Internalized Homophobia Increases HIV Risk
?This study is a missing link in our understanding of the relationship between sexuality and health,? said Simon Rosser, Ph.D., a researcher in the University of Minnesota School of Public Health and principal investigator of this study, in a statement.
?It provides new evidence that negative attitudes towards homosexuality, not homosexuality itself, are associated with both poorer mental and sexual health outcomes seen in sexual minorities,? said Dr. Rosser. ?Conversely, positive attitudes towards homosexuality are associated with better mental and sexual health.?
?Providers should promote sexual health and avoid interventions that reinforce internalized homo-negativity,? states the abstract of the study published in the Journal of Homosexuality.
In the study, men with higher internalized homophobia were more likely to have clinical depression. Being clinically depressed often contributes to sexual behaviors that increase the risk of HIV. According to the statement, this research ?has also been shown to be effective in reducing unsafe sex.?
Anecdotal evidence for all of this stuff is plentiful?I can bear witness that it was true for me. Having dysthymia (chronic, mild depression) since childhood, I?m convinced that it was a contributing factor in my seroconversion. Dealing with my internalized homophobia sooner might have prevented it. I?ll obviously never know for sure, but it does seem to me more than likely.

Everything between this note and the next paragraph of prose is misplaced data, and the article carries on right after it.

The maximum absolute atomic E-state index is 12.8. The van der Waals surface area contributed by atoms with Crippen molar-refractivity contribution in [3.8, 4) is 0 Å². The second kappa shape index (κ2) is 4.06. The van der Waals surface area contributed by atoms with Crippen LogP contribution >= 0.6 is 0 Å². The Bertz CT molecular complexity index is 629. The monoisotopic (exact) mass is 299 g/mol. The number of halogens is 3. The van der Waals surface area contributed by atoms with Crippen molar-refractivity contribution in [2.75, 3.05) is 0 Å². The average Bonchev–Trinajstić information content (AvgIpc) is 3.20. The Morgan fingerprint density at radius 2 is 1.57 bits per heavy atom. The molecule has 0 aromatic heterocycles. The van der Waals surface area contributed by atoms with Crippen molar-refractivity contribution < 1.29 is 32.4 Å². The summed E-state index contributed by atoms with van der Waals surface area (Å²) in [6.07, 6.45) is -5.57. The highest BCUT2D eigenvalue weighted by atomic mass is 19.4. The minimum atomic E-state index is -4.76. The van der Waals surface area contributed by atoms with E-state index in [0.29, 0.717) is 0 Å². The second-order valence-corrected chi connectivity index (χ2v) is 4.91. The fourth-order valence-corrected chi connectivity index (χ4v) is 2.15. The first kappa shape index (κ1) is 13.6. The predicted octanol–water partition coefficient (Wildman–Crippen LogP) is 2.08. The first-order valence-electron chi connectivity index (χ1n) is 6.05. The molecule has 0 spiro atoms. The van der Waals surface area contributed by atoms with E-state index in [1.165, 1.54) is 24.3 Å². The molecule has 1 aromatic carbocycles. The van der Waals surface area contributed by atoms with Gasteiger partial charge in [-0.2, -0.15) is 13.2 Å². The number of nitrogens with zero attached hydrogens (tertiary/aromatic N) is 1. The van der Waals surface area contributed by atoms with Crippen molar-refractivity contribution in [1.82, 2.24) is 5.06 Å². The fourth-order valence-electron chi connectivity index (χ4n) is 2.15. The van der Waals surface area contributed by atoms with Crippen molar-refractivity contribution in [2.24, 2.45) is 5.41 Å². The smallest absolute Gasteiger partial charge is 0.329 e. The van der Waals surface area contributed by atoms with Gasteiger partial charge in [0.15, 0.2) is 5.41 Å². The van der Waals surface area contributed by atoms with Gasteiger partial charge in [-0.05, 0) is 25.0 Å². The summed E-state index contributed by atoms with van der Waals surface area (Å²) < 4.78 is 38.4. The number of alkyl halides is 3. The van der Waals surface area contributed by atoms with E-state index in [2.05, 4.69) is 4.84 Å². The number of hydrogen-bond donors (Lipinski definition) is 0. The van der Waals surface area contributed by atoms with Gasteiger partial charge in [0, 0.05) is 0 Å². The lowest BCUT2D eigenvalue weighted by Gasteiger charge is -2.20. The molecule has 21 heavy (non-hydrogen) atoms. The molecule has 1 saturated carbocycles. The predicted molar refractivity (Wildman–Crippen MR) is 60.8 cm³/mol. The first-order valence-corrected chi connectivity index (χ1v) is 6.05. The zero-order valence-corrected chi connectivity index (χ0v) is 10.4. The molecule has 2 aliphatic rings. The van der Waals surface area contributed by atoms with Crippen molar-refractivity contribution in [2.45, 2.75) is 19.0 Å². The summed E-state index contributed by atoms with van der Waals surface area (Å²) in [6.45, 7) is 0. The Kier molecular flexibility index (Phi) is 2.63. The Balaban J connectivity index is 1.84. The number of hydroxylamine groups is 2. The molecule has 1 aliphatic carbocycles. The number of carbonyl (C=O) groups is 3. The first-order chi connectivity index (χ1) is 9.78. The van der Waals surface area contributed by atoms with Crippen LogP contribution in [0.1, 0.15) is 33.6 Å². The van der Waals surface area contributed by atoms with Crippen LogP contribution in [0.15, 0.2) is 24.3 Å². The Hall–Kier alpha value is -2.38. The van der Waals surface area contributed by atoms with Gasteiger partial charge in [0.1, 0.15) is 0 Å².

Federal health officials and community leaders testified before Congress this week to urge action on our domestic HIV/AIDS epidemic. "If we don?t address the underpinnings of the problem, we?re never going to get where we need to be as a nation,? said Julie Gerberding, MD, director of the U.S. Centers for Disease Control and Prevention, during the hearing.
I hope that Dr. Gerberding and the many other influential government officials involved in this fight against HIV/AIDS understand that homophobia (internalized and otherwise) is one of those “underpinnings” that requires attention.